SALT LAKE CITY, Utah, Oct. 15, 2020 (Gephardt Daily) — The Salt Lake City Police Department announced Thursday that in November, it will become the first department in the nation to be certified sensory inclusive.
All of Salt Lake City’s first responders; SLCPD, Salt Lake City Fire Department and 911 dispatch will take part in the training, said a news release from the police department.
“KultureCity’s training will focus on instilling understanding, acceptance, and empathy in the city’s first responders toward those who have sensory needs,” the news release said. “The goal of this training is to enhance future interactions between law enforcement and the community to create the best outcomes.”
Through its training, SLCPD also hopes to highlight its Autism Safe Registry, a voluntary program where people register to provide 911 and officers responding to a call with important information about the needs of the people they may encounter at their address. Any information entered into the database is for use by emergency responders only.
“It is my sincere hope that SLCPD is known for being the best trained and well-equipped department to respond with empathy, compassion, and the necessary skills — particularly when interacting with those who are the most vulnerable,” said Salt Lake City Police Chief Mike Brown. “We want to help in an inclusive way and look forward to working with KultureCity.”
KultureCity will bring a team of occupational therapists, behavior therapists, and other members of the medical community to Salt Lake City in November for the training. The training will consist of one-hour learning sessions which will be followed by testing. Once trained, first responders will retest annually for certification, and new hires will also undergo the training.
“We are very honored and excited to work with the Salt Lake City Police Department,” said Founder and CEO of KultureCity Dr. Julian Maha. “We are appreciative that SLCPD, and specifically Chief Brown, is stepping up to really move his department in a direction of understanding, acceptance, and inclusion of those with invisible disabilities and sensory needs.”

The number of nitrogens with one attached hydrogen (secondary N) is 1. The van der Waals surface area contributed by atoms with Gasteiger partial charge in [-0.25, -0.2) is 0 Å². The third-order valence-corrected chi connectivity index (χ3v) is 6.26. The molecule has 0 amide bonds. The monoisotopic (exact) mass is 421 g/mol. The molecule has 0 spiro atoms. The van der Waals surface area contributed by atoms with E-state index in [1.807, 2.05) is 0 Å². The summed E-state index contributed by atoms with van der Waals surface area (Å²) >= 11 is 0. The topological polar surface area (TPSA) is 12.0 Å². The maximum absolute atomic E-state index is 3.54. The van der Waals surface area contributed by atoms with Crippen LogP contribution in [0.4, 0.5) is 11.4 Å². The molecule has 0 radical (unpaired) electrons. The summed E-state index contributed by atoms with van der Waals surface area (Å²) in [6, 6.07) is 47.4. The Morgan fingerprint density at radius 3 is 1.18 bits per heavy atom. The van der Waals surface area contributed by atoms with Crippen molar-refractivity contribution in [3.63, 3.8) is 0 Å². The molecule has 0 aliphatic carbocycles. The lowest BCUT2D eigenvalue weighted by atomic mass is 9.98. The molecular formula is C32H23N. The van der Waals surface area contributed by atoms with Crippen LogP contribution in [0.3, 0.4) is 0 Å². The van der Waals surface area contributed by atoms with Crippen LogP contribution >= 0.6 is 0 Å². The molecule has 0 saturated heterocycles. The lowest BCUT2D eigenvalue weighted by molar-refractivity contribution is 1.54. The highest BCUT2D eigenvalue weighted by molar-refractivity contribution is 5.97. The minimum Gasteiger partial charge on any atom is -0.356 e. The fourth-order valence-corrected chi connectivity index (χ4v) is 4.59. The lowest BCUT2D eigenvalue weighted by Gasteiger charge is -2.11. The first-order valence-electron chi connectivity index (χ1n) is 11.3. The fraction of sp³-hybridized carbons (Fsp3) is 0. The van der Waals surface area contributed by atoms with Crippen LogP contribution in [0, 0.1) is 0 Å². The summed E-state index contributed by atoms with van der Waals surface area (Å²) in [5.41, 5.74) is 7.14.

KultureCity’s training focuses on four factors when interacting with people who have sensory needs or invisible disabilities:
- The importance of empathy towards someone with an invisible disability or a sensory need and how common these needs are in society today.
- What to do when engaging with someone who has an invisible disability or a sensory need, and how to recognize that they might have a need.
- Strategies that can be used to help individuals with sensory needs or invisible disabilities to adapt to a situation that may be overwhelming.
- How best to close that interaction and help resolve the situation in a positive way.
KultureCity began its training with a primary focus on entertainment and social venues across the United States. They have since expanded into four other countries around the globe and now work with government, medical and educational facilities. KultureCity has trained over 700 venues on interactions with individuals that have sensory needs or invisible disabilities, including Vivint Arena and the Children’s Museum in Salt Lake City.
“As we work to deepen and diversify the training of our City’s first responders, this KultureCity training provides crucial perspectives and tactics for improving interactions with the people we serve, and taking into account needs we might not be able to see on the surface,” Salt Lake City Mayor Erin Mendenhall said.
“We’re honored to be working with an organization like KultureCity to take this important step in extending our training.”
KultureCity’s first responder training has been through the trial phase, with a test phase completed in Alabama, making SLCPD the first police force to be certified sensory inclusive in the United States once its training is complete.